SuncoastVet’s measure of success

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SuncoastVet
Photography: Glenn Hunt

Dr Michael Woodcock’s unorthodox business model has seen SuncoastVet grow to five locations and a specialist centre with happy and fulfilled staff members. By Kerryn Ramsey

One of the biggest issues facing veterinary professionals in Australia is how to create a healthy work-life balance. Long hours and financial issues lead to stress and dissatisfaction with the job. This in turn leads to unhappy workplaces, a high attrition rate and staff shortages. At SuncoastVet on Queensland’s Sunshine Coast, this is not a problem.

“I value my private time and that of all the staff,” says founder and owner Dr Michael Woodcock. “We‘re fairly strict that the working day starts at 8am and finishes at 5.30pm. An emergency or late surgery might keep some staff past that time but that’s rare. Lunchbreaks are scheduled and so are prescription requests, recalls and things like that. This system has worked awesomely well for us.”

The day starts with a Definition of Ready (DOR) so everyone is prepared for what’s going to happen throughout the day. Safety messages and basic priorities are shared, followed by praise for achievements from the previous day. Each of SuncoastVet’s five clinics has a clinic coordinator who organises and runs the day. Vets spend their time treating, diagnosing and performing surgery. It’s tightly regimented but ensures everything is complete and everyone is heading home by 5.30pm.

Setting up

After graduating from the University of Queensland in 1993, Dr Woodcock worked with mixed farm and small animal clinics. As his experience grew, he undertook equine work, running 20 dairy herd health programs. He also worked with SeaWorld and Dreamworld where he treated dolphins, polar bears and tigers. Prior to moving to the Sunshine Coast, he had owned practices on the Gold Coast that were all greenfield sites, started from scratch.

“I purchased an existing practice in Nambour in 2016 and that became the first SuncoastVet,” says Dr Woodcock. “A couple of years later, I moved that practice around the corner into a purpose-built facility. Over the next four years, I purchased practices at Caloundra, Marcoola, Battery Hill and Buderim.”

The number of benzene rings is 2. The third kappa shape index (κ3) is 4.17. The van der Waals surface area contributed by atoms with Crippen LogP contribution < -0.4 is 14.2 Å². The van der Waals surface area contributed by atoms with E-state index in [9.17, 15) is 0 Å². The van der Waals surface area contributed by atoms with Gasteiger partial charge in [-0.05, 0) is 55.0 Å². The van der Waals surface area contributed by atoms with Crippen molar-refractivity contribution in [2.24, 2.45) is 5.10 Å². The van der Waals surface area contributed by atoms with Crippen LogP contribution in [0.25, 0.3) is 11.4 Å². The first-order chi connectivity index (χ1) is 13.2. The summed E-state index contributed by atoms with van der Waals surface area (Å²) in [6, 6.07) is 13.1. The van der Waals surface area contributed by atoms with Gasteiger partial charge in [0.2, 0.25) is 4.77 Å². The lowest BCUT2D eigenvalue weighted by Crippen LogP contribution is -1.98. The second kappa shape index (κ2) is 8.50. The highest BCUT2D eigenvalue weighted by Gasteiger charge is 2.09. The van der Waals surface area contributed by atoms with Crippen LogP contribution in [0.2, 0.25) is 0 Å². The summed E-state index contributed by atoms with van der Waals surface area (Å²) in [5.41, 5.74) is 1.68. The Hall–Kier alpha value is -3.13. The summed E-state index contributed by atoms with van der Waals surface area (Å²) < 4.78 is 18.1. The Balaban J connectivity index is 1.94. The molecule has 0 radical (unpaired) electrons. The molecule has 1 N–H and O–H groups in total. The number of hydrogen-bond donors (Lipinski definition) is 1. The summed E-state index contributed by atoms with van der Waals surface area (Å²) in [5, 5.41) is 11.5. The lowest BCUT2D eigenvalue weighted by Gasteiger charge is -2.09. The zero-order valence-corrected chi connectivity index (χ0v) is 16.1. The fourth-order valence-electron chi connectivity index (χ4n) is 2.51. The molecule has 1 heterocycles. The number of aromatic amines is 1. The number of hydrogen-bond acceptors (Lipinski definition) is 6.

SuncoastVet’s five practices were originally standalone businesses. Each practice had its own culture that Dr Woodcock wanted to unify under one ethos. Up until three years ago, he was running all five practices and didn’t have enough time in the day. To unite the practices and improve his own work-life balance, Dr Woodcock employed Luis Marquez as business manager.

Building culture

Luis Marquez has a solid background in operations management within large animal welfare organisations and R&D facilities. Since 1995, his career has been fueled by a deep passion for animals and those who care for them.

Our strength is our people. We have a customer service team that looks after the front desk so our vets can be vets and our nurses can be nurses. They have the responsibility and make most of the decisions. Our staff have buy-in, and the business offers an attractive lifestyle.

Dr Michael Woodcock, owner, SuncoastVet

“At SuncoastVet, we want our staff to have a common goal and a unified mindset,” says Marquez. “We prioritise staff input and have instituted an annual meeting to identify things they want to start, stop or continue. SuncoastVet is not a top-down organisation. All our staff are important and are fully committed to our business and culture. It’s an attractive place to work and our turnover is low.”

One of the biggest challenges when running a multi-site business is how to bring people together. Dr Woodcock and Marquez wanted to break down the walls and get people interacting. They needed to create a strategy that would make people communicate. Marquez came across a broken washing machine in one of the clinics and had it repurposed as the ‘time travel’ machine.